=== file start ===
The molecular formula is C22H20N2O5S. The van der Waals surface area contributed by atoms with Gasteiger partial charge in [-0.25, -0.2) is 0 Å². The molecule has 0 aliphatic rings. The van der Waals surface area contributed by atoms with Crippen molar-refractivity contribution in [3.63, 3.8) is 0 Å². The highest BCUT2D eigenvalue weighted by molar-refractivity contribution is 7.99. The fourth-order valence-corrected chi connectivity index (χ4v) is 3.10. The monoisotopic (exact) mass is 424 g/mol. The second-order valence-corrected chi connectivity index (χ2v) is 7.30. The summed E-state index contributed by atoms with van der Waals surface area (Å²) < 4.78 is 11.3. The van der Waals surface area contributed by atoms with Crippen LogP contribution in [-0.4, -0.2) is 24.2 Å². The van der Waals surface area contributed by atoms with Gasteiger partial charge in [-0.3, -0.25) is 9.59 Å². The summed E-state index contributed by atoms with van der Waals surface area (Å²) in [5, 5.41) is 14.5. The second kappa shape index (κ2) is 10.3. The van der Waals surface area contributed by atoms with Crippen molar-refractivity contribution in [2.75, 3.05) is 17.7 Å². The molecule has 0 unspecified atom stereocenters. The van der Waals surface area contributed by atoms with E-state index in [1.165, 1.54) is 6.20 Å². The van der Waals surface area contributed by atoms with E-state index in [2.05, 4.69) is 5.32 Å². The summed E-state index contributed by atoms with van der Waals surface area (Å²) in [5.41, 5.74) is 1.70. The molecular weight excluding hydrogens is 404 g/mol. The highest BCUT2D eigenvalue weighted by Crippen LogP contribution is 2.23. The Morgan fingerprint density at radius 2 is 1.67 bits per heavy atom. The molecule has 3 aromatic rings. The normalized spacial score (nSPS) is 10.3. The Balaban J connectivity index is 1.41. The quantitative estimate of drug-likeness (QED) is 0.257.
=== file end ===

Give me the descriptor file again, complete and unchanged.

The molecular formula is C22H20N2O5S. The van der Waals surface area contributed by atoms with Gasteiger partial charge in [-0.25, -0.2) is 0 Å². The molecule has 0 aliphatic rings. The van der Waals surface area contributed by atoms with Crippen molar-refractivity contribution in [3.63, 3.8) is 0 Å². The highest BCUT2D eigenvalue weighted by molar-refractivity contribution is 7.99. The fourth-order valence-corrected chi connectivity index (χ4v) is 3.10. The monoisotopic (exact) mass is 424 g/mol. The second-order valence-corrected chi connectivity index (χ2v) is 7.30. The summed E-state index contributed by atoms with van der Waals surface area (Å²) < 4.78 is 11.3. The van der Waals surface area contributed by atoms with Crippen LogP contribution in [-0.4, -0.2) is 24.2 Å². The van der Waals surface area contributed by atoms with Gasteiger partial charge in [-0.3, -0.25) is 9.59 Å². The summed E-state index contributed by atoms with van der Waals surface area (Å²) in [5, 5.41) is 14.5. The second kappa shape index (κ2) is 10.3. The van der Waals surface area contributed by atoms with Crippen molar-refractivity contribution in [2.75, 3.05) is 17.7 Å². The molecule has 0 unspecified atom stereocenters. The van der Waals surface area contributed by atoms with E-state index in [1.165, 1.54) is 6.20 Å². The van der Waals surface area contributed by atoms with E-state index in [2.05, 4.69) is 5.32 Å². The summed E-state index contributed by atoms with van der Waals surface area (Å²) in [5.41, 5.74) is 1.70. The molecular weight excluding hydrogens is 404 g/mol. The highest BCUT2D eigenvalue weighted by Crippen LogP contribution is 2.23. The Morgan fingerprint density at radius 2 is 1.67 bits per heavy atom. The molecule has 3 aromatic rings. The normalized spacial score (nSPS) is 10.3. The Balaban J connectivity index is 1.41. The quantitative estimate of drug-likeness (QED) is 0.257.